Prefer your serves on the savoury side? The Gibson, with its onion garnish, offers an appealing alternative to the traditional Martini. Here’s everything you need to know about this unusual drink’s history.

Typically, questions about Martini garnishes propose a false binary: do you want a lemon twist, or do you want an olive? It’s a formulation as limiting as the great lemon-or-lime-in-your-G&T debate, and it precludes one of our favourite riffs on the Martini: the Gibson.

Many romantically attribute the Gibson to Charles Dana Gibson, a graphic artist whose illustrated “Gibson girls”—recognizable for their abundant coiffures and air of hauteur—were popular at the turn of the 20th century. Gibson supposedly requested a new-and-improved version of the Martini while visiting a private social club in Manhattan, to which bartender Charley Connolly rather humorously responded by dropping in a cocktail onion.

That said, this story is probably apocryphal, as are the Gibson’s other outlandish origin myths. When the first published reference to the gin cocktail appeared in William Boothby’s 1908 book, The World’s Drinks And How To Mix Them, the Gibson’s lack of bitters was what set it apart from the Martini (which was, back then, made with a dash or two)—not its garnish. In fact, the onion wasn’t popularly linked to the Gibson until several decades down the line.

For today’s drinkers, however, the Gibson is inextricable from its garnish, and that’s partially due to the cocktail’s pop-cultural cachet. It has featured prominently in classic movies ranging from North by Northwest to All About Eve, and also had a place in Mad Men’s cocktail lore. It’s a stylish serve, and one whose salty-sweet, piquant character imparts it with real complexity. That said, it’s also perfectly simple to whip up if you have guests coming round.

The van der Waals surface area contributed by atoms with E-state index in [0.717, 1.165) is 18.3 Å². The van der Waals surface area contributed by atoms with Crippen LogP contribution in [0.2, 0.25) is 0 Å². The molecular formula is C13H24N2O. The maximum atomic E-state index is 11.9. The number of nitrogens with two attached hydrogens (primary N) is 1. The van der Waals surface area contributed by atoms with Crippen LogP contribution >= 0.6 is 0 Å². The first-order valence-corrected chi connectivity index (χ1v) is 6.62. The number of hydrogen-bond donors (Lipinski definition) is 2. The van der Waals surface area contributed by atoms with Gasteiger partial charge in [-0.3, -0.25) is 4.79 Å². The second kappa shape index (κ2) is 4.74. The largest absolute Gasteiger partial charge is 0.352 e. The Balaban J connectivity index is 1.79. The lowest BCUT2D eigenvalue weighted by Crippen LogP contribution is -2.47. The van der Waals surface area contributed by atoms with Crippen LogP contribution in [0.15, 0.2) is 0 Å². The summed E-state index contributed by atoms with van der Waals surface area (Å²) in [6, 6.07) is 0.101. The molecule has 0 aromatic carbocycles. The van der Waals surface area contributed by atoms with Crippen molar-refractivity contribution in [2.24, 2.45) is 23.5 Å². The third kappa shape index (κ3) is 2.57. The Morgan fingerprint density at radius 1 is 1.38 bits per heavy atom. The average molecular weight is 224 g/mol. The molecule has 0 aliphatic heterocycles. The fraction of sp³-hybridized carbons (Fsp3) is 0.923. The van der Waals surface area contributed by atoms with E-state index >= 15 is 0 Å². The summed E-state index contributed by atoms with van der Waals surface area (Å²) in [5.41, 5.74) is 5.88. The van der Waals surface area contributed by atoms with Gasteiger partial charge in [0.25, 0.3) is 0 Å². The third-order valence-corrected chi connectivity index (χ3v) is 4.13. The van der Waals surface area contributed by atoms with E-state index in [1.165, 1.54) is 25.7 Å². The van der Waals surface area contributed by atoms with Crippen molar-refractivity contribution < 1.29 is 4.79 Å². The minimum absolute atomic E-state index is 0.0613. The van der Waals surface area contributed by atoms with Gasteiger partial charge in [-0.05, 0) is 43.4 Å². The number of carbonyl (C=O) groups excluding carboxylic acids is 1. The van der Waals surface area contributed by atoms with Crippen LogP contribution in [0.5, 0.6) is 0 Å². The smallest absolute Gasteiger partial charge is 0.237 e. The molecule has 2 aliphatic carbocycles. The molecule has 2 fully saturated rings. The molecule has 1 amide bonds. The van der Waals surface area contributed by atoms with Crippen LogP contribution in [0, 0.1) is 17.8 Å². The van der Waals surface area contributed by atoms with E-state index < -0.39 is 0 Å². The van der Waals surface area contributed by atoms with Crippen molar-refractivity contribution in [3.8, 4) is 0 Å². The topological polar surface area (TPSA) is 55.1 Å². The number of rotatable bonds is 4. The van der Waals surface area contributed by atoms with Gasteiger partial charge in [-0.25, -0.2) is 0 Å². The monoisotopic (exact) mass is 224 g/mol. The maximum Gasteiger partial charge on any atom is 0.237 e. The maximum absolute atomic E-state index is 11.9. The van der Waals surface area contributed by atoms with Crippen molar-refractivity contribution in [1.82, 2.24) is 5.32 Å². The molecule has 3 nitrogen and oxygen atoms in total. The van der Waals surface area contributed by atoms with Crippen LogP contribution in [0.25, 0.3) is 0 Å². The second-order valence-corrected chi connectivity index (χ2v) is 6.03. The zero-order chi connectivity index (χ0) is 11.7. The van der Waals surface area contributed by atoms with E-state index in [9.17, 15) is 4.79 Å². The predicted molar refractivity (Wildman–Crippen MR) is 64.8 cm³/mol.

Wondering how to make a Gibson cocktail at home? Given that it requires just three ingredients, garnish included, the serve can be mastered by home bartenders of all experience levels. Find our favourite Gibson cocktail recipe below.

One final tip: instead of using pre-bought pickled cocktail onions, opt to make your own. Use whichever vinegar you please (from white-wine to sherry), add aromatics ranging from fresh herbs to chilies, and simply chill in the fridge until ready to use. The end result will be crunchier and more complex—and, if you fancy a Dirty Gibson (our proposed addition to the canon), you can add the merest dash of pickling liquid for an even more robust take on the classic.

The Gibson

50ml Sipsmith London Dry Gin

15ml dry vermouth

Pickled onion, to garnish

To an ice-filled mixing glass, add the gin and vermouth and stir well. Strain into a chilled Martini glass, and garnish with a pickled onion.

Featured image © Wikimedia Commons/Public Domain

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